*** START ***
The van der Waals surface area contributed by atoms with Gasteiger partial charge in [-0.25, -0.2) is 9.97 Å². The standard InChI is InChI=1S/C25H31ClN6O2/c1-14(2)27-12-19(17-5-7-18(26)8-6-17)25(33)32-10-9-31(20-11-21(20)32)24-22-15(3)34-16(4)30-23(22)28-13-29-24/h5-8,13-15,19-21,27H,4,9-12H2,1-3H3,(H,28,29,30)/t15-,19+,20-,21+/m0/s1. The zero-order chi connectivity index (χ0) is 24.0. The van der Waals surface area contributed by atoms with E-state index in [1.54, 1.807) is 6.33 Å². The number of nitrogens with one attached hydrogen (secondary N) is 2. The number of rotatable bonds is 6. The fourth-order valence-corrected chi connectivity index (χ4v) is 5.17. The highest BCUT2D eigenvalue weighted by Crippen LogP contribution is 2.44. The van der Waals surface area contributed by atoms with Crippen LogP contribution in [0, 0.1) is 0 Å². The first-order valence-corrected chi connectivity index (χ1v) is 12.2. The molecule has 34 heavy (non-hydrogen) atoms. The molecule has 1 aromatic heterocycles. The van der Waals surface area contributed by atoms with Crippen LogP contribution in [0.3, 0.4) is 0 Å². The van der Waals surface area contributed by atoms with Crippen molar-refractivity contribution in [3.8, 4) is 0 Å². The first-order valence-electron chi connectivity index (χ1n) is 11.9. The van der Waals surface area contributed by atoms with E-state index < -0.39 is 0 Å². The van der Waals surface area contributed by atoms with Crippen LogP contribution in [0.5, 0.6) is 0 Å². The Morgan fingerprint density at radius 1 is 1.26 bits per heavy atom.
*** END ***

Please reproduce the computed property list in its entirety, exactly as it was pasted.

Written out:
The van der Waals surface area contributed by atoms with Gasteiger partial charge in [-0.25, -0.2) is 9.97 Å². The standard InChI is InChI=1S/C25H31ClN6O2/c1-14(2)27-12-19(17-5-7-18(26)8-6-17)25(33)32-10-9-31(20-11-21(20)32)24-22-15(3)34-16(4)30-23(22)28-13-29-24/h5-8,13-15,19-21,27H,4,9-12H2,1-3H3,(H,28,29,30)/t15-,19+,20-,21+/m0/s1. The zero-order chi connectivity index (χ0) is 24.0. The van der Waals surface area contributed by atoms with E-state index in [1.54, 1.807) is 6.33 Å². The number of nitrogens with one attached hydrogen (secondary N) is 2. The number of rotatable bonds is 6. The fourth-order valence-corrected chi connectivity index (χ4v) is 5.17. The highest BCUT2D eigenvalue weighted by Crippen LogP contribution is 2.44. The van der Waals surface area contributed by atoms with Crippen LogP contribution in [0, 0.1) is 0 Å². The first-order valence-corrected chi connectivity index (χ1v) is 12.2. The molecule has 34 heavy (non-hydrogen) atoms. The molecule has 1 aromatic heterocycles. The van der Waals surface area contributed by atoms with Crippen LogP contribution in [0.3, 0.4) is 0 Å². The van der Waals surface area contributed by atoms with Crippen molar-refractivity contribution in [3.8, 4) is 0 Å². The first-order valence-electron chi connectivity index (χ1n) is 11.9. The van der Waals surface area contributed by atoms with E-state index < -0.39 is 0 Å². The van der Waals surface area contributed by atoms with Crippen LogP contribution in [0.5, 0.6) is 0 Å². The Morgan fingerprint density at radius 1 is 1.26 bits per heavy atom.